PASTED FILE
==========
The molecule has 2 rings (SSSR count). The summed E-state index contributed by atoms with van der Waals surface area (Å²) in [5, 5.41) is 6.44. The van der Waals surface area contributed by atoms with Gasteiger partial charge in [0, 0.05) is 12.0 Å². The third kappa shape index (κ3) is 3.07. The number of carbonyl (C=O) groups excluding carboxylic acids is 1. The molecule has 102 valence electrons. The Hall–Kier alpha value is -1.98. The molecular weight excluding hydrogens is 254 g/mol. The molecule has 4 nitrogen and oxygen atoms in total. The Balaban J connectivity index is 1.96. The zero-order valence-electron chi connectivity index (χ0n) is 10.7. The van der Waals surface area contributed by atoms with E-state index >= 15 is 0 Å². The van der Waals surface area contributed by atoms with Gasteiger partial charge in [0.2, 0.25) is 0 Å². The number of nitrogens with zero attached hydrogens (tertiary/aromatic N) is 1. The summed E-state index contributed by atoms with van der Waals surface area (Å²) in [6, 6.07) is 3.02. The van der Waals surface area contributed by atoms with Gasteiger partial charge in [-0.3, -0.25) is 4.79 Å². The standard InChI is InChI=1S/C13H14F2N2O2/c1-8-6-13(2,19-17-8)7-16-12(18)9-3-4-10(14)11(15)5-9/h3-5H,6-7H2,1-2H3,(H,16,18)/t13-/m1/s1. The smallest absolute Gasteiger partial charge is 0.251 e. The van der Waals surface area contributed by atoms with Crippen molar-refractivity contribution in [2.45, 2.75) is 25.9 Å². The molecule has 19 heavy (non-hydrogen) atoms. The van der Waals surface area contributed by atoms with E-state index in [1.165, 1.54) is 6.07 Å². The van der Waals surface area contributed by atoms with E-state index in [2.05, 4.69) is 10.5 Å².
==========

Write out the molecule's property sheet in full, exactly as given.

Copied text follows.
The molecule has 2 rings (SSSR count). The summed E-state index contributed by atoms with van der Waals surface area (Å²) in [5, 5.41) is 6.44. The van der Waals surface area contributed by atoms with Gasteiger partial charge in [0, 0.05) is 12.0 Å². The third kappa shape index (κ3) is 3.07. The number of carbonyl (C=O) groups excluding carboxylic acids is 1. The molecule has 102 valence electrons. The Hall–Kier alpha value is -1.98. The molecular weight excluding hydrogens is 254 g/mol. The molecule has 4 nitrogen and oxygen atoms in total. The Balaban J connectivity index is 1.96. The zero-order valence-electron chi connectivity index (χ0n) is 10.7. The van der Waals surface area contributed by atoms with E-state index >= 15 is 0 Å². The van der Waals surface area contributed by atoms with Gasteiger partial charge in [0.2, 0.25) is 0 Å². The number of nitrogens with zero attached hydrogens (tertiary/aromatic N) is 1. The summed E-state index contributed by atoms with van der Waals surface area (Å²) in [6, 6.07) is 3.02. The van der Waals surface area contributed by atoms with Gasteiger partial charge in [-0.3, -0.25) is 4.79 Å². The standard InChI is InChI=1S/C13H14F2N2O2/c1-8-6-13(2,19-17-8)7-16-12(18)9-3-4-10(14)11(15)5-9/h3-5H,6-7H2,1-2H3,(H,16,18)/t13-/m1/s1. The smallest absolute Gasteiger partial charge is 0.251 e. The van der Waals surface area contributed by atoms with Crippen molar-refractivity contribution in [2.45, 2.75) is 25.9 Å². The molecule has 19 heavy (non-hydrogen) atoms. The van der Waals surface area contributed by atoms with E-state index in [1.165, 1.54) is 6.07 Å². The van der Waals surface area contributed by atoms with E-state index in [2.05, 4.69) is 10.5 Å².